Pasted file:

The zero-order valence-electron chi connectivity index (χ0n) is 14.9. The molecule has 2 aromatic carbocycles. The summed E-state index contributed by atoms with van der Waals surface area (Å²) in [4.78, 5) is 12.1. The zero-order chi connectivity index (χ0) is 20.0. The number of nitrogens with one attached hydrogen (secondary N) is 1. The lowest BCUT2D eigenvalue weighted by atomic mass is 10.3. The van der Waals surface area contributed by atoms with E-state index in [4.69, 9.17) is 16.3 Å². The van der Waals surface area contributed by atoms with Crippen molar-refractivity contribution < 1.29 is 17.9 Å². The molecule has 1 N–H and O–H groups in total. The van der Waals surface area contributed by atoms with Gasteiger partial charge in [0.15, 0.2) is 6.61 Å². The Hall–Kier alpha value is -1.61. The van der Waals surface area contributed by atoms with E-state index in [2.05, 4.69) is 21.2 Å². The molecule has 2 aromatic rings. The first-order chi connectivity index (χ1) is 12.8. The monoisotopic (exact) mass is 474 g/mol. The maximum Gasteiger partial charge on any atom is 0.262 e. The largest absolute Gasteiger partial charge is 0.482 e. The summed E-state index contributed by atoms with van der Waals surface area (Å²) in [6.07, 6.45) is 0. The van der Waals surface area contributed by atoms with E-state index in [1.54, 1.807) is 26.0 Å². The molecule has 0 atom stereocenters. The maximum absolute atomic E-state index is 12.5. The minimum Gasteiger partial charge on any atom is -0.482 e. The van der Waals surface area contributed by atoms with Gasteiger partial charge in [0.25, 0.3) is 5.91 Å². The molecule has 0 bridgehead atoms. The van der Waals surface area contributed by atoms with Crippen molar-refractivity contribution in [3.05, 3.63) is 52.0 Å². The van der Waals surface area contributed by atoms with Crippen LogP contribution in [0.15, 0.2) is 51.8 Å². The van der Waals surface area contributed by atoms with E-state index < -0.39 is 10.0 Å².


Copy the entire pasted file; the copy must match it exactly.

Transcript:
The zero-order valence-electron chi connectivity index (χ0n) is 14.9. The molecule has 2 aromatic carbocycles. The summed E-state index contributed by atoms with van der Waals surface area (Å²) in [4.78, 5) is 12.1. The zero-order chi connectivity index (χ0) is 20.0. The number of nitrogens with one attached hydrogen (secondary N) is 1. The lowest BCUT2D eigenvalue weighted by atomic mass is 10.3. The van der Waals surface area contributed by atoms with E-state index in [4.69, 9.17) is 16.3 Å². The van der Waals surface area contributed by atoms with Crippen molar-refractivity contribution < 1.29 is 17.9 Å². The molecule has 1 N–H and O–H groups in total. The van der Waals surface area contributed by atoms with Gasteiger partial charge in [0.15, 0.2) is 6.61 Å². The Hall–Kier alpha value is -1.61. The van der Waals surface area contributed by atoms with E-state index in [2.05, 4.69) is 21.2 Å². The molecule has 2 aromatic rings. The first-order chi connectivity index (χ1) is 12.8. The monoisotopic (exact) mass is 474 g/mol. The maximum Gasteiger partial charge on any atom is 0.262 e. The largest absolute Gasteiger partial charge is 0.482 e. The summed E-state index contributed by atoms with van der Waals surface area (Å²) in [6.07, 6.45) is 0. The van der Waals surface area contributed by atoms with E-state index in [1.54, 1.807) is 26.0 Å². The molecule has 0 atom stereocenters. The maximum absolute atomic E-state index is 12.5. The minimum Gasteiger partial charge on any atom is -0.482 e. The van der Waals surface area contributed by atoms with Gasteiger partial charge in [0.25, 0.3) is 5.91 Å². The molecule has 0 bridgehead atoms. The van der Waals surface area contributed by atoms with Crippen molar-refractivity contribution in [3.05, 3.63) is 52.0 Å². The van der Waals surface area contributed by atoms with Crippen LogP contribution in [0.15, 0.2) is 51.8 Å². The van der Waals surface area contributed by atoms with E-state index < -0.39 is 10.0 Å².